The only downside to Calpol is the name; I keep getting it mixed up with Calgon. I guess there’s no real danger in this, it just means that if Marty is still crying after his medication, we’ll know he’s free of limescale.

Wednesday 20 April 2011

Is my son a genius?

Genius in action
At some point or other every parent asks themselves the question "Is my child a genius?". Other popular queries are: “Is he going to be the next messiah?”, “Will he make a billion and look after his parent’s in their dotage?” and “How the hell did that come out of him?”, .
From the very moment of Marty’s birth I’ve been keeping an eye out for something ‘special’; a sudden and miraculous parting of the River Witham perhaps, or possibly the wondrous ability to turn his dad’s home-made wine into something vaguely drinkable?
Sadly, nothing so far - unless you include the entire house shaking when he farts. In fact violent seismic activity is a worrying theme of Marty’s arrival, with first Christchurch and then Japan suffering in rapid succession. Fortunately the Great Quake of Grantham has failed to materialise so I think it’s safe to say that Marty is in no way involved.
So Marty seems to be keeping his supernatural skills under wraps at the moment, but what about his brain? Is he going to be a genius? Is he going to solve the world’s energy problems with a single sheet of mathematical squiggles? Will he invent a cure for cancer? Will he be able explain the time paradox which results in the local pub’s clock being ten minutes ahead of everyone else’s?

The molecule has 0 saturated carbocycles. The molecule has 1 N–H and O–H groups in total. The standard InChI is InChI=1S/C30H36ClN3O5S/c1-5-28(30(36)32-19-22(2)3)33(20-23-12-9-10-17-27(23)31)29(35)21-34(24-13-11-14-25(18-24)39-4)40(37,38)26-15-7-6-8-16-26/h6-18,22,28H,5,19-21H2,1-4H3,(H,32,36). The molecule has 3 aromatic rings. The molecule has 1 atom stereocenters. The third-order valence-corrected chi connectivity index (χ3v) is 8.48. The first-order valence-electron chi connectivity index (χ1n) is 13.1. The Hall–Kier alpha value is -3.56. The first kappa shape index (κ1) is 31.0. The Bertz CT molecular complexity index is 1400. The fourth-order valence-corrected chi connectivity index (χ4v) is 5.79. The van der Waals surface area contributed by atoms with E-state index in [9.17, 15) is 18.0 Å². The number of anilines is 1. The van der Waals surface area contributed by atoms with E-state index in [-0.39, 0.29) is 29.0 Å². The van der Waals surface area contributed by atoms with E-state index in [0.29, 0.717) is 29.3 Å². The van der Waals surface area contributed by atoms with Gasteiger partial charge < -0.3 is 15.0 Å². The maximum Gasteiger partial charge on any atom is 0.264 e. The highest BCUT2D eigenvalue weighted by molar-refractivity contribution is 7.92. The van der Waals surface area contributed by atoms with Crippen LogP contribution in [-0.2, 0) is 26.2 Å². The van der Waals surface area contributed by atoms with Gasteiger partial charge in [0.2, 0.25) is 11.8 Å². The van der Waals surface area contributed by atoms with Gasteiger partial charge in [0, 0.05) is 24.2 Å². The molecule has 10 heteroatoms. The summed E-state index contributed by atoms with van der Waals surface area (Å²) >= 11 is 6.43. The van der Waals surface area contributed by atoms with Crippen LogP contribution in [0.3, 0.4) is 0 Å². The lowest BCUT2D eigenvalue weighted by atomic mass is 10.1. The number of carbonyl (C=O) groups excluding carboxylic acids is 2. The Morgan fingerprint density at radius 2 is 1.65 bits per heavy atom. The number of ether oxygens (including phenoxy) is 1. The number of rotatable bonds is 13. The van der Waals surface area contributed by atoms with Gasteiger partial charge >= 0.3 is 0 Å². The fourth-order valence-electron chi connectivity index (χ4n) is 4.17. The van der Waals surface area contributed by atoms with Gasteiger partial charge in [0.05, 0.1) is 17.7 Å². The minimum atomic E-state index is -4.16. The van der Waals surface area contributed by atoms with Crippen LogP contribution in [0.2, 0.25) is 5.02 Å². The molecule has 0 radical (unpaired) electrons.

Well apparently the way to ensure all of this is to play classical music to your child. The toy companies have got wind of this with the result that almost every baby mobile now plays something vaguely classical; ours plays a selection of Bach, Mozart, Beethoven and, for some inexplicable reason, Bony-M and a reggae version of ‘Baa, baa black sheep’.
The thing is, I am sure that the benefit of classic music is derived from the fact that you’re listening to an entire orchestra; a vast array of different instruments, weaving in and around each other, rising and falling, to create a single syncopated whole. This is rather lost by these baby toys which have condensed the entire works of Mozart to a series of “Dink, dink, dink, dink...” noises... although it has to be said that this does improve the works of Bony-M.